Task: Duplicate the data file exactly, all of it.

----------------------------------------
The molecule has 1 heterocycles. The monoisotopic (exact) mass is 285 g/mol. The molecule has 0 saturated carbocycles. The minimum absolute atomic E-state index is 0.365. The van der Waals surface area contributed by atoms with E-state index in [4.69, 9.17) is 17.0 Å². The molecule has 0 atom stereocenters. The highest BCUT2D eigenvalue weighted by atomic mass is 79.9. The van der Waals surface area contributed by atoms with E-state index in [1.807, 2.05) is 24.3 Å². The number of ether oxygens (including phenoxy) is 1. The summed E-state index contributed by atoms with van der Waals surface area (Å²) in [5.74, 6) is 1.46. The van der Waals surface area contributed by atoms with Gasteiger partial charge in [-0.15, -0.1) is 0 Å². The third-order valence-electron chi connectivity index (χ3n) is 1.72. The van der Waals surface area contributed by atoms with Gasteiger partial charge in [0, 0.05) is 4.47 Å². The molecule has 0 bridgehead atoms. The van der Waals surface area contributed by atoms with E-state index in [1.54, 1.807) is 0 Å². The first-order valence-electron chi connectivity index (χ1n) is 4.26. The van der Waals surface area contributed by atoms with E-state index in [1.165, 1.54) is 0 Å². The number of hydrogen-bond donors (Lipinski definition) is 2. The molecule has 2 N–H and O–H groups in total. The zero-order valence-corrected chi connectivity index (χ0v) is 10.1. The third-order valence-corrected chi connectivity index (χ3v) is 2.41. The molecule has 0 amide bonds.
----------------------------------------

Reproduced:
The molecule has 1 heterocycles. The monoisotopic (exact) mass is 285 g/mol. The molecule has 0 saturated carbocycles. The minimum absolute atomic E-state index is 0.365. The van der Waals surface area contributed by atoms with E-state index in [4.69, 9.17) is 17.0 Å². The molecule has 0 atom stereocenters. The highest BCUT2D eigenvalue weighted by atomic mass is 79.9. The van der Waals surface area contributed by atoms with E-state index in [1.807, 2.05) is 24.3 Å². The number of ether oxygens (including phenoxy) is 1. The summed E-state index contributed by atoms with van der Waals surface area (Å²) in [5.74, 6) is 1.46. The van der Waals surface area contributed by atoms with Gasteiger partial charge in [-0.15, -0.1) is 0 Å². The third-order valence-electron chi connectivity index (χ3n) is 1.72. The van der Waals surface area contributed by atoms with Gasteiger partial charge in [0, 0.05) is 4.47 Å². The molecule has 0 bridgehead atoms. The van der Waals surface area contributed by atoms with E-state index in [1.54, 1.807) is 0 Å². The first-order valence-electron chi connectivity index (χ1n) is 4.26. The van der Waals surface area contributed by atoms with E-state index in [1.165, 1.54) is 0 Å². The number of hydrogen-bond donors (Lipinski definition) is 2. The molecule has 2 N–H and O–H groups in total. The zero-order valence-corrected chi connectivity index (χ0v) is 10.1. The third-order valence-corrected chi connectivity index (χ3v) is 2.41. The molecule has 0 amide bonds.